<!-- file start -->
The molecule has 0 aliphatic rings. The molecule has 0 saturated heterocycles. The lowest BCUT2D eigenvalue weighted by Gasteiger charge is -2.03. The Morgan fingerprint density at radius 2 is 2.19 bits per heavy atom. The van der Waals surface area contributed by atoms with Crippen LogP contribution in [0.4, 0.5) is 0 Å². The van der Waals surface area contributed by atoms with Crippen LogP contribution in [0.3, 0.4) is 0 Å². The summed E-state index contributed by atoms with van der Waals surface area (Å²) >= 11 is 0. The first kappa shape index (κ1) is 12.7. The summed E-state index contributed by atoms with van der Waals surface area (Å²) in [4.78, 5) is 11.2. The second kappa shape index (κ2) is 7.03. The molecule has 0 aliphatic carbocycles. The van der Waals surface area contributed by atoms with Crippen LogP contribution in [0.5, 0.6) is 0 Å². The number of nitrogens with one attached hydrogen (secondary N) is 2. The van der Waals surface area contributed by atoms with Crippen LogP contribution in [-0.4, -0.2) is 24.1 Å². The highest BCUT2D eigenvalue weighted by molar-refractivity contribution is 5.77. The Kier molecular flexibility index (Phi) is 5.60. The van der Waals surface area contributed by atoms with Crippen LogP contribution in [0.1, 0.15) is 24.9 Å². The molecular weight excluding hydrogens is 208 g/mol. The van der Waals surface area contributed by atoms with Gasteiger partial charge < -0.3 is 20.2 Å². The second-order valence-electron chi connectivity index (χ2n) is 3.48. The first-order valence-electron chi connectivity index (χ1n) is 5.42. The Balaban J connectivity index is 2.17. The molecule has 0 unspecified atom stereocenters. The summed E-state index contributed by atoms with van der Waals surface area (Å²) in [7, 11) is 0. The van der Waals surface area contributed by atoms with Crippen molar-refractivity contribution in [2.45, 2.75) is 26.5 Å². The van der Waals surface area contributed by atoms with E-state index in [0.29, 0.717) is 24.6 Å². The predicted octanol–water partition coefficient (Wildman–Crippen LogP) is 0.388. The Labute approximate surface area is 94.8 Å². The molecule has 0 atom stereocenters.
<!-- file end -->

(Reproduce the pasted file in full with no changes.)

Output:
The molecule has 0 aliphatic rings. The molecule has 0 saturated heterocycles. The lowest BCUT2D eigenvalue weighted by Gasteiger charge is -2.03. The Morgan fingerprint density at radius 2 is 2.19 bits per heavy atom. The van der Waals surface area contributed by atoms with Crippen LogP contribution in [0.4, 0.5) is 0 Å². The van der Waals surface area contributed by atoms with Crippen LogP contribution in [0.3, 0.4) is 0 Å². The summed E-state index contributed by atoms with van der Waals surface area (Å²) >= 11 is 0. The first kappa shape index (κ1) is 12.7. The summed E-state index contributed by atoms with van der Waals surface area (Å²) in [4.78, 5) is 11.2. The second kappa shape index (κ2) is 7.03. The molecule has 0 aliphatic carbocycles. The van der Waals surface area contributed by atoms with Crippen LogP contribution in [0.5, 0.6) is 0 Å². The number of nitrogens with one attached hydrogen (secondary N) is 2. The van der Waals surface area contributed by atoms with Crippen LogP contribution in [-0.4, -0.2) is 24.1 Å². The highest BCUT2D eigenvalue weighted by molar-refractivity contribution is 5.77. The Kier molecular flexibility index (Phi) is 5.60. The van der Waals surface area contributed by atoms with Crippen LogP contribution in [0.1, 0.15) is 24.9 Å². The molecular weight excluding hydrogens is 208 g/mol. The van der Waals surface area contributed by atoms with Gasteiger partial charge < -0.3 is 20.2 Å². The second-order valence-electron chi connectivity index (χ2n) is 3.48. The first-order valence-electron chi connectivity index (χ1n) is 5.42. The Balaban J connectivity index is 2.17. The molecule has 0 unspecified atom stereocenters. The summed E-state index contributed by atoms with van der Waals surface area (Å²) in [7, 11) is 0. The van der Waals surface area contributed by atoms with Crippen molar-refractivity contribution in [2.45, 2.75) is 26.5 Å². The van der Waals surface area contributed by atoms with E-state index in [0.29, 0.717) is 24.6 Å². The predicted octanol–water partition coefficient (Wildman–Crippen LogP) is 0.388. The Labute approximate surface area is 94.8 Å². The molecule has 0 atom stereocenters.